I’d argue the piece could lose 10 minutes from its second act. And you have to be willing to watch many competing aesthetic styles all at once. But given the free-wheeling style, that’s not overly bothersome. This is a superb piece of passionate, irreverent, insightful writing.

“He hates me for what I am,” says this Sharuk, raging within, “a rival businessman not of his faith.” On such turns a wider world than Shakespeare did imagine.

“The Merchant on Venice”
Where: Silk Road Theatre Project, 77 W. Washington St.

When: Through Nov. 4

Running time: 2 hours, 30 minutes

Tickets: $28-33 at 888-745-5849

Worldly Hindus take on a strict Muslim
THEATER REVIEW | Take another look at the Bard’s ‘Merchant’
October 1, 2007

BY HEDY WEISS Theater Critic

Note to New York’s Public Theater, producer of Shakespeare in Central Park: Send a scout to see the Silk Road Theatre Project’s hip, funny, ingeniously reconfigured world premiere of “Merchant on Venice,” Shishir Kurup’s reinvention of Shakespeare’s most controversial play. Stage this production at the outdoor Delacorte Theater and you can bet half the Indian immigrant population of Queens will be lined up for seats, with the Muslims of Brooklyn right behind them.

And you thought this was a story of Renaissance-era Venice, where rich Christian businessmen crassly used, abused and finally destroyed the Jew who lived among them. Think again. Kurup (born in India, raised in Kenya, a longtime transplant to the United States), has a Salman Rushdie-like fluency in cross-cultural, pop-cultural hijinks and a flair for highly ornamented, wildly comical linguistic flights. And in updating his “Merchant” to contemporary Venice, Calif. — where wealthy, worldly Hindus face off against a prosperous, ultra-conservative Muslim — he has heightened the controversy for our times and conjured a feast of behavioral and musical correspondences that do Shakespeare proud.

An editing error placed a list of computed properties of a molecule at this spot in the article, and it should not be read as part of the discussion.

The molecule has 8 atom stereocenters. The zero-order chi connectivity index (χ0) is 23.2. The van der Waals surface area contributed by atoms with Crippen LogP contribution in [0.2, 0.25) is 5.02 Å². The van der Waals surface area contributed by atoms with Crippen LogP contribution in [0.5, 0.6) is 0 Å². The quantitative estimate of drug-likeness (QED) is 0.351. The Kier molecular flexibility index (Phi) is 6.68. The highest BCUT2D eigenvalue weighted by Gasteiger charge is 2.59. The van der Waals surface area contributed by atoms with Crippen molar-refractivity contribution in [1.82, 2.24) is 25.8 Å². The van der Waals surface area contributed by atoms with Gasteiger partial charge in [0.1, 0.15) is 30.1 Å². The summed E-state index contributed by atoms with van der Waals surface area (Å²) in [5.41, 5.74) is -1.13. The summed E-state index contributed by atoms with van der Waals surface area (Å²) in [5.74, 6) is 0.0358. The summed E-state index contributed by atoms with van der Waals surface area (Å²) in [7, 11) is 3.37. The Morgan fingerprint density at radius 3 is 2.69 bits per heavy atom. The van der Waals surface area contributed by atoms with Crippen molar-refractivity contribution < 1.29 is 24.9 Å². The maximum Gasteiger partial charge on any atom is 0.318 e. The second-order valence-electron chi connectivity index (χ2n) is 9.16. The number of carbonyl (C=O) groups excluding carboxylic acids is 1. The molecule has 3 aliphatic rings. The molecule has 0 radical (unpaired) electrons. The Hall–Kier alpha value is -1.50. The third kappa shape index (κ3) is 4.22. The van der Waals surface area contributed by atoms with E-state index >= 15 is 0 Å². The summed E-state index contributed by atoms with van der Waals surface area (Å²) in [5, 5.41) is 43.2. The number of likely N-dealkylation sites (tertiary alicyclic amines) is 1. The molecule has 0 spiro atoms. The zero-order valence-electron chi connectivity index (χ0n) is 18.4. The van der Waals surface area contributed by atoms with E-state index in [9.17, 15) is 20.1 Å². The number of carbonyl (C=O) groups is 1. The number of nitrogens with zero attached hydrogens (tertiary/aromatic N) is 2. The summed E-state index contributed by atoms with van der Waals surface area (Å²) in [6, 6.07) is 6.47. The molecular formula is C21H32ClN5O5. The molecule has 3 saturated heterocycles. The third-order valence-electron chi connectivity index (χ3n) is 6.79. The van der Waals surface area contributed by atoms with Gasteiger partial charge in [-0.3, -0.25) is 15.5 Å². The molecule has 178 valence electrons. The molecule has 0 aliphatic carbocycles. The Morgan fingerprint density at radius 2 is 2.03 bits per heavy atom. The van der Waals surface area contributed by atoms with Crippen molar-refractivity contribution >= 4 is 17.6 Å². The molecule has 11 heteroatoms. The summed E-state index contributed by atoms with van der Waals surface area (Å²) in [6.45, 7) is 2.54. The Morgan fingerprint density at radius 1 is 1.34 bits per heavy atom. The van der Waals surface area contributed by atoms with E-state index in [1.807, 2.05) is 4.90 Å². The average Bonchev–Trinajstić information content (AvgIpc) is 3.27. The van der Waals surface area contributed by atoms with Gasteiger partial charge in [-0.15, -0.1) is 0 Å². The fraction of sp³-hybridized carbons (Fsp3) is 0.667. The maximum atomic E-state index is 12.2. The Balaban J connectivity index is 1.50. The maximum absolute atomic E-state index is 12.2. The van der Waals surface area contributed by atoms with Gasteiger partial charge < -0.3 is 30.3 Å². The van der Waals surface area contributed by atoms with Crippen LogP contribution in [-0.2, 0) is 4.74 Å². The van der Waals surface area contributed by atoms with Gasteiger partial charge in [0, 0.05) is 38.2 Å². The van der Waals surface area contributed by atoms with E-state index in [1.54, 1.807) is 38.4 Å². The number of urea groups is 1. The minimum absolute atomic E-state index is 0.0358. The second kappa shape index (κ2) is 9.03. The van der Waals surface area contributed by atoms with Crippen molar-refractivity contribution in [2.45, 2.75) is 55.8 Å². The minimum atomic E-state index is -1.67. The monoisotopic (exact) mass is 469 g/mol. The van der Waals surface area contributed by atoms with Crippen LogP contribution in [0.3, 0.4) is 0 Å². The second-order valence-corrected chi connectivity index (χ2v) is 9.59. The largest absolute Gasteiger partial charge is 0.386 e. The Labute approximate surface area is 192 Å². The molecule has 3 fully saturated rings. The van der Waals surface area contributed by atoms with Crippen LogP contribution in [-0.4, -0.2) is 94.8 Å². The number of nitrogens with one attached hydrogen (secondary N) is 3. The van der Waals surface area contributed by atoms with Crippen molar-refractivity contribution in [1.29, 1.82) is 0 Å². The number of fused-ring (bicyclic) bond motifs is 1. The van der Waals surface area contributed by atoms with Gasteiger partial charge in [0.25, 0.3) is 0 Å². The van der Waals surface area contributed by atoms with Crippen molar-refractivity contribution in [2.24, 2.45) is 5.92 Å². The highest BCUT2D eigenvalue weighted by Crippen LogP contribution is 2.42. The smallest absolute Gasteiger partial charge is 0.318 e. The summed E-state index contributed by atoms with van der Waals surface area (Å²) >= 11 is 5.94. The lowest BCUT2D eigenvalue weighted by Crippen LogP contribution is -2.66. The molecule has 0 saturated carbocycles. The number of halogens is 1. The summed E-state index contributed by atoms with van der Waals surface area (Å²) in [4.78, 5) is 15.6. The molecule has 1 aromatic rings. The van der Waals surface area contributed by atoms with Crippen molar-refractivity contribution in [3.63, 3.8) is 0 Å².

Director Stuart Carden’s exceptionally buoyant, Bollywood-infused production — with an ethnic cast that clearly thrives on this material — is ambitious and delicious on many levels.


Chicago Reader
MERCHANT ON VENICE Shishir Kurup doesn’t merely update the Elizabethan vernacular (he keeps the iambs) in his bold, smart, sardonic reinvention of one of Shakespeare’s most troubling plays. He also skillfully weaves in post-9/11 paranoia about “the other” as well as the prejudices of competing immigrant groups on LA’s Venice Boulevard. Here Sharuk/Shylock (a stunning Anish Jethmalani) is a Muslim mercilessly derided by Hindu Devendra/Antonio and his friends. This minority-on-minority conflict creates layers of cultural dissonance both intriguing (Sharuk’s daughter runs off to be a punk singer) and disturbing (Pushpa/Portia sneeringly dismisses a marriage proposal from a darker-skinned fellow Indian). Stuart Carden’s spirited world-premiere staging for Silk Road Theatre Project highlights equally the script’s sinister undertones and its giddy polyglot mix of traditional and pop-culture references. –

Kerry Reid

From Barbara Vitello @ Daily Herald

” A sparkling production directed by Stuart Carden”

“It’s Kavita (Jessica) who finally stops the madness with an eloquent plea for tolerance and forgiveness that recognizes Hindu complicity in perpetuating prejudice and hatred (something Shakespeare’s Christians never admit). It’s in that speech – a quiet but powerful reminder that we can preserve our humanity if we wish to – that Kurup solves Shakespeare’s problem.”
“This show delights……Bravo.”